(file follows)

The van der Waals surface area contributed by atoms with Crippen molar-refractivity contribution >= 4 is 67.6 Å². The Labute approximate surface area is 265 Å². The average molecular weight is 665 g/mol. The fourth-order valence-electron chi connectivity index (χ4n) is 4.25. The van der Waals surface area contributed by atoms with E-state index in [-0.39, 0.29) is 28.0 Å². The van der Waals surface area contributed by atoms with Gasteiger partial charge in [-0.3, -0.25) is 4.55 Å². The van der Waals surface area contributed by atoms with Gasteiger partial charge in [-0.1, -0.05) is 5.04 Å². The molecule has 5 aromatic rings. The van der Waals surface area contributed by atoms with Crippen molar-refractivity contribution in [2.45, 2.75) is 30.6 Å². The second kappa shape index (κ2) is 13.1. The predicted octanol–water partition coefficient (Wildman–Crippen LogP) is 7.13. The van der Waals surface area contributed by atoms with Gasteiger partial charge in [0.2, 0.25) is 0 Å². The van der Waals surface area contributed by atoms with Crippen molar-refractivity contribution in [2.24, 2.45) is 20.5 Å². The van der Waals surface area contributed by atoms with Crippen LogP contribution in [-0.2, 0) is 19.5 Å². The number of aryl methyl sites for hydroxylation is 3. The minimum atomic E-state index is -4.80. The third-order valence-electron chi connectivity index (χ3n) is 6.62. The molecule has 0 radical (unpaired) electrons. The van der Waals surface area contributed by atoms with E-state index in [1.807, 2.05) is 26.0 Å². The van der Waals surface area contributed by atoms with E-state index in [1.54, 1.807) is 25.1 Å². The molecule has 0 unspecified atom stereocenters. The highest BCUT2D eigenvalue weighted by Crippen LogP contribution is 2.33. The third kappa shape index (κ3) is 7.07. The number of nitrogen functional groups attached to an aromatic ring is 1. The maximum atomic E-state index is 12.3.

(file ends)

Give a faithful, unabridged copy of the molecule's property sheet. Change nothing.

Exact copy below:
The van der Waals surface area contributed by atoms with Crippen molar-refractivity contribution >= 4 is 67.6 Å². The Labute approximate surface area is 265 Å². The average molecular weight is 665 g/mol. The fourth-order valence-electron chi connectivity index (χ4n) is 4.25. The van der Waals surface area contributed by atoms with E-state index in [-0.39, 0.29) is 28.0 Å². The van der Waals surface area contributed by atoms with Gasteiger partial charge in [-0.3, -0.25) is 4.55 Å². The van der Waals surface area contributed by atoms with Gasteiger partial charge in [-0.1, -0.05) is 5.04 Å². The molecule has 5 aromatic rings. The van der Waals surface area contributed by atoms with Crippen molar-refractivity contribution in [2.45, 2.75) is 30.6 Å². The second kappa shape index (κ2) is 13.1. The predicted octanol–water partition coefficient (Wildman–Crippen LogP) is 7.13. The van der Waals surface area contributed by atoms with Gasteiger partial charge in [0.2, 0.25) is 0 Å². The van der Waals surface area contributed by atoms with Crippen molar-refractivity contribution in [2.24, 2.45) is 20.5 Å². The van der Waals surface area contributed by atoms with Crippen LogP contribution in [-0.2, 0) is 19.5 Å². The number of aryl methyl sites for hydroxylation is 3. The minimum atomic E-state index is -4.80. The third-order valence-electron chi connectivity index (χ3n) is 6.62. The molecule has 0 radical (unpaired) electrons. The van der Waals surface area contributed by atoms with E-state index in [1.807, 2.05) is 26.0 Å². The van der Waals surface area contributed by atoms with E-state index in [1.54, 1.807) is 25.1 Å². The molecule has 0 unspecified atom stereocenters. The highest BCUT2D eigenvalue weighted by Crippen LogP contribution is 2.33. The third kappa shape index (κ3) is 7.07. The number of nitrogen functional groups attached to an aromatic ring is 1. The maximum atomic E-state index is 12.3.